Macron’s thrust to see a European defense identity emerge went hand in hand with a stated desire to re-engage Russia. Inviting Putin to Versailles shortly after the French election was met with both dismay and skepticism among France’s partners. Macron’s hand was not reinforced following his 2019 unilateral decision to strategically engage Russia through an “architecture of trust and security” in Europe. Widely seen by NATO allies as challenging the Alliance’s Russia approach, it deepened distrust with central and eastern European capitals. France, again, was perceived as disregarding their fears vis-à-vis Russia’s increasing threat to their security, leaving half of the member states skeptical of the EU’s willingness to act.

The French President’s overtures to Moscow failed to deter Putin, undermining both the Alliance’s Russia position and Macron’s efforts to build a European defense identity. His initial down-playing of France’s support for Ukraine prior to, and after Russia’s invasion, his repeated appeals to give Moscow a face-saving exit, and his frequent (unsuccessful) calls to Putin, have buttressed EU countries’ decision to rely on US capabilities and reaffirm NATO’s framework as the bedrock of their security architecture. As former Estonian President Toomas Ilves stated, “the implicit corollary to ‘strategic autonomy’ is that France and Macron would be its leader. After the past three months (and probably for longer given ‘Minsk’ and ‘Normandy’), no idea could turn off central, eastern and [northern] Europeans more”.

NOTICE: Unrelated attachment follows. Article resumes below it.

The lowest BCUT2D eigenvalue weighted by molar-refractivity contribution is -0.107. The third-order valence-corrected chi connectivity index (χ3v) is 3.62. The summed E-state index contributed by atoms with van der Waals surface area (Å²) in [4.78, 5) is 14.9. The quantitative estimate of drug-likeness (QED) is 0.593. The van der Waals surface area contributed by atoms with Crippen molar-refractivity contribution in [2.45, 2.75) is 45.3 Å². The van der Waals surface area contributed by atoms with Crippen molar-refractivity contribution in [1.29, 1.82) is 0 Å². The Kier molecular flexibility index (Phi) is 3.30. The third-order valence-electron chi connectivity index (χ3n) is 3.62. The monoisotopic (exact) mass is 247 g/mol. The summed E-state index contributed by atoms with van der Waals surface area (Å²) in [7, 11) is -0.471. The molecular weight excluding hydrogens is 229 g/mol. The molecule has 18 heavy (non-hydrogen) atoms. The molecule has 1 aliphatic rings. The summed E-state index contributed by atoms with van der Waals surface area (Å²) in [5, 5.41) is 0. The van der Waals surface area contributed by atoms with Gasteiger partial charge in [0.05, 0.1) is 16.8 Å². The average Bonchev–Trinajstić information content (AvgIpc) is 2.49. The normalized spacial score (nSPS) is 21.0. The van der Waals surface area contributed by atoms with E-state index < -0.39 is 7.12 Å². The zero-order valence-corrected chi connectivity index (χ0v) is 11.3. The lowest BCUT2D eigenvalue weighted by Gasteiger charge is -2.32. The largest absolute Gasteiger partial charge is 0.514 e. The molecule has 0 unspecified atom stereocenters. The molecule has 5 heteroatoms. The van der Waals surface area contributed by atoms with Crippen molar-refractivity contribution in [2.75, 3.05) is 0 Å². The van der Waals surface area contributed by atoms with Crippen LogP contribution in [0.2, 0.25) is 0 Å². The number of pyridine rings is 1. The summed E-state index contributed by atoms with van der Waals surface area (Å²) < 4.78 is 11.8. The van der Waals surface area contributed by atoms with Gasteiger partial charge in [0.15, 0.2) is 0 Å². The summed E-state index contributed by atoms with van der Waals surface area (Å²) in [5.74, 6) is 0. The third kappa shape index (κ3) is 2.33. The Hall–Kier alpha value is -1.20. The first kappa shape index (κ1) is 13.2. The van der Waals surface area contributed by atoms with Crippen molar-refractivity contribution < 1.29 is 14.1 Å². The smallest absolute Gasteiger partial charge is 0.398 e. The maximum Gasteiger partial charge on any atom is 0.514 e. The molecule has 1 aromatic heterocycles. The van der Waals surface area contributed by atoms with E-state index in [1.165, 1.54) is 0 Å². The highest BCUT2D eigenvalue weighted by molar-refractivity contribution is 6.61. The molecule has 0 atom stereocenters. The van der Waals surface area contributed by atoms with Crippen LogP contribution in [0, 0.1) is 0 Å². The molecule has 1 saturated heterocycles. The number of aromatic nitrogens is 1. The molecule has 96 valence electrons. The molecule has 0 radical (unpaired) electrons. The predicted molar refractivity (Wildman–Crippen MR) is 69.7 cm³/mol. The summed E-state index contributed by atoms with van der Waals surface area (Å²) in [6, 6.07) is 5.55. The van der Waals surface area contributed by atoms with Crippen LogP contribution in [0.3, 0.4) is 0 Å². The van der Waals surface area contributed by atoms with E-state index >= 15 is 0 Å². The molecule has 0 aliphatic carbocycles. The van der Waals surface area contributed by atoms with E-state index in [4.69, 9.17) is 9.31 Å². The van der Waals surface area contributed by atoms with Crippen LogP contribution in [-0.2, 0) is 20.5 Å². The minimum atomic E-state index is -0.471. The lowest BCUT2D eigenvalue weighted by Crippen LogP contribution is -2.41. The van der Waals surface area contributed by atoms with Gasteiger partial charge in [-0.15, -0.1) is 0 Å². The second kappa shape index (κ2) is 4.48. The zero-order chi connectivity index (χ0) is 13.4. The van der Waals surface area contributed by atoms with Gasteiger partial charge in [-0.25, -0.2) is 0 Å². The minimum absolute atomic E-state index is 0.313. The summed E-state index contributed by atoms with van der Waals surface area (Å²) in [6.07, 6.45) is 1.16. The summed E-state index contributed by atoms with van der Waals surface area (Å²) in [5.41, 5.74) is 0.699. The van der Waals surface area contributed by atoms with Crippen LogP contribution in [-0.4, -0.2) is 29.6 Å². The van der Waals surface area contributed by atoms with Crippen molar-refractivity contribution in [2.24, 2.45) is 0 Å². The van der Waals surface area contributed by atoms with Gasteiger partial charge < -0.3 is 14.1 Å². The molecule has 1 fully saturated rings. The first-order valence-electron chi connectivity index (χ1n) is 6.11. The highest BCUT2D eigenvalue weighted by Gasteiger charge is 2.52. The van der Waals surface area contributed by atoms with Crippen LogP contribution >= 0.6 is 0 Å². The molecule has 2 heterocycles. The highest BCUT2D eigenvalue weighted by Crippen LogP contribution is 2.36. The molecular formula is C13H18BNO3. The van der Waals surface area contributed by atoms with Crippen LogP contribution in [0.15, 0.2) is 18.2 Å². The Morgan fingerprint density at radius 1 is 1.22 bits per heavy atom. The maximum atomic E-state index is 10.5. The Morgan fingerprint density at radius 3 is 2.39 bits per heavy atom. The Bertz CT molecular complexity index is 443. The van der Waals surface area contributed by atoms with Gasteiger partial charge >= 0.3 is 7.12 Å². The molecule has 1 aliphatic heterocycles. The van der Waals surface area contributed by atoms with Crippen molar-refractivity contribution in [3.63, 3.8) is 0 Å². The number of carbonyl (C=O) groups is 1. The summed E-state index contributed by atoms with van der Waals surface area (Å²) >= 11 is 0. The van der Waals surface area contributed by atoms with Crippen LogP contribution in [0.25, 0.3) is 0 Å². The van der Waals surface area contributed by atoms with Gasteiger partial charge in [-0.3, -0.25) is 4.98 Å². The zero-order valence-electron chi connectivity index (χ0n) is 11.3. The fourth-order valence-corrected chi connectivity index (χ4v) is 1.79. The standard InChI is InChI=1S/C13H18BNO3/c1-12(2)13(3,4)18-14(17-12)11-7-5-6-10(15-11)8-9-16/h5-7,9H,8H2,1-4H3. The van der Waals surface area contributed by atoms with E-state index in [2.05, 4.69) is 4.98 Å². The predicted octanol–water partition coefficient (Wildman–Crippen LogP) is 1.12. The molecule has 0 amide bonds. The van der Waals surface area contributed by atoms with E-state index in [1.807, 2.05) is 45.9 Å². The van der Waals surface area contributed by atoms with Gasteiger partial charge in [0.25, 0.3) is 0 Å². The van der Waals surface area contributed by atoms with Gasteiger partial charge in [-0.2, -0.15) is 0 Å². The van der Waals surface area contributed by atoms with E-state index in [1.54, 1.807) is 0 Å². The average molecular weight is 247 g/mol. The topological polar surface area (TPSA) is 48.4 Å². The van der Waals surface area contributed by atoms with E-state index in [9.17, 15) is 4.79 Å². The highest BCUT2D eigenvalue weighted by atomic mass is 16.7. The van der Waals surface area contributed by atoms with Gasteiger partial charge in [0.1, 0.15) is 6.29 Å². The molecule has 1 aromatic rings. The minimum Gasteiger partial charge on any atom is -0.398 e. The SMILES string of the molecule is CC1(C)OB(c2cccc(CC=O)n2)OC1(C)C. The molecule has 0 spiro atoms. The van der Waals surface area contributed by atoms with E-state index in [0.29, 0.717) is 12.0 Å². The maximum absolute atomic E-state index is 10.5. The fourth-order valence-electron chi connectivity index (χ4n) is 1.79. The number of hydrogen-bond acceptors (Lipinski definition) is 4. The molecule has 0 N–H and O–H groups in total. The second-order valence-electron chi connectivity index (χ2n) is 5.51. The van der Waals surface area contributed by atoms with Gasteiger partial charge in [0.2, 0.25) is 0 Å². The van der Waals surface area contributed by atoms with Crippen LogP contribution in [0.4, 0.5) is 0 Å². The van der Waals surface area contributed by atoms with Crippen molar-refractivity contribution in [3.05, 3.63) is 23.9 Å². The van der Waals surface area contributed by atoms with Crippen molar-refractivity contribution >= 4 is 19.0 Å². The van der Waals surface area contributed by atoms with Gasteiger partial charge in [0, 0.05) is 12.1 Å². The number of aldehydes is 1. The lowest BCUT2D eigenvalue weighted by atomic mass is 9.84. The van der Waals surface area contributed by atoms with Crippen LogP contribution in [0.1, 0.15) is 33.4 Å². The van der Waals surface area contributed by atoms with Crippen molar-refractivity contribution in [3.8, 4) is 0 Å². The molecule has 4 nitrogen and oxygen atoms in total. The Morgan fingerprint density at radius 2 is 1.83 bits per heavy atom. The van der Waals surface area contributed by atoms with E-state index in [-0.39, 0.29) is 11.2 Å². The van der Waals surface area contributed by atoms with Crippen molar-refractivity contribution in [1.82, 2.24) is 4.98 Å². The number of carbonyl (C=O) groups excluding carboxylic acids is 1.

Does this mean, though, as Bart M. J. Szewczyk recently wrote in Foreign Affairs, that Macron’s vision for European autonomy crashed in Ukraine?

The long view

Unlike the US and the UK, France has been perceived as a follower rather than a leader since February 24, with a halfhearted effort to arm Ukraine. American and British deliveries of MANPADS and anti-tank missiles are largely credited with Ukraine’s initial success to blunt Russia’s attack. Such a perception overlooks Paris' critical involvement in Western efforts to help Kyiv. France provided much-needed support to Ukraine’s war effort, ranging from early anti-tank weapon deliveries, to providing arguably some of the most capable long-range artillery systems Ukraine received (turning over 25% of its own stockpile in-doing so). It also includes satellite imagery, and the dispatch of French Gendarmerie experts to collect evidence of possible war crimes. France sent troops to Romania as part of NATO’s eastern flank reinforcement. In Brussels, it pushed for an EU-wide oil embargo and backed each of the six EU economic sanction packages against Moscow while committing over €2 billion to Ukraine. However, the ambiguity of Macron’s positioning — trying to balance France’s steadfast commitment to Ukraine with open channels to Russia — has obscured this, leading to consternation not just in Kyiv, but also in Warsaw and the Baltics.

If the reasoning behind Macron’s position may be rational, it is out of step with the expectations of Ukraine and France’s central and eastern European partners, and deepens distrust between EU’s eastern and western parts. Current EU Parliament member and former Polish Defense Minister Radek Sikorski recently wondered whether “France and Germany realise how much credibility they are losing in Central Europe with their policy on Ukraine. […] When they deliver less, per capita, than Central Europeans let alone the US, they recreate the concept of pro-American New Europe”.

If the reasoning behind Macron’s position may be rational, it is out of step with the expectations of Ukraine and France’s central and eastern European partners.

This mistrust blurred France’s support for Ukraine while undermining its plans for a more autonomous European defense. Sikorski pointed out that “when the Ukraine war subsides one way or another, [Paris and Berlin] will be surprised to discover that Central Europeans have become skeptical about going over to majority voting on foreign and security matters”.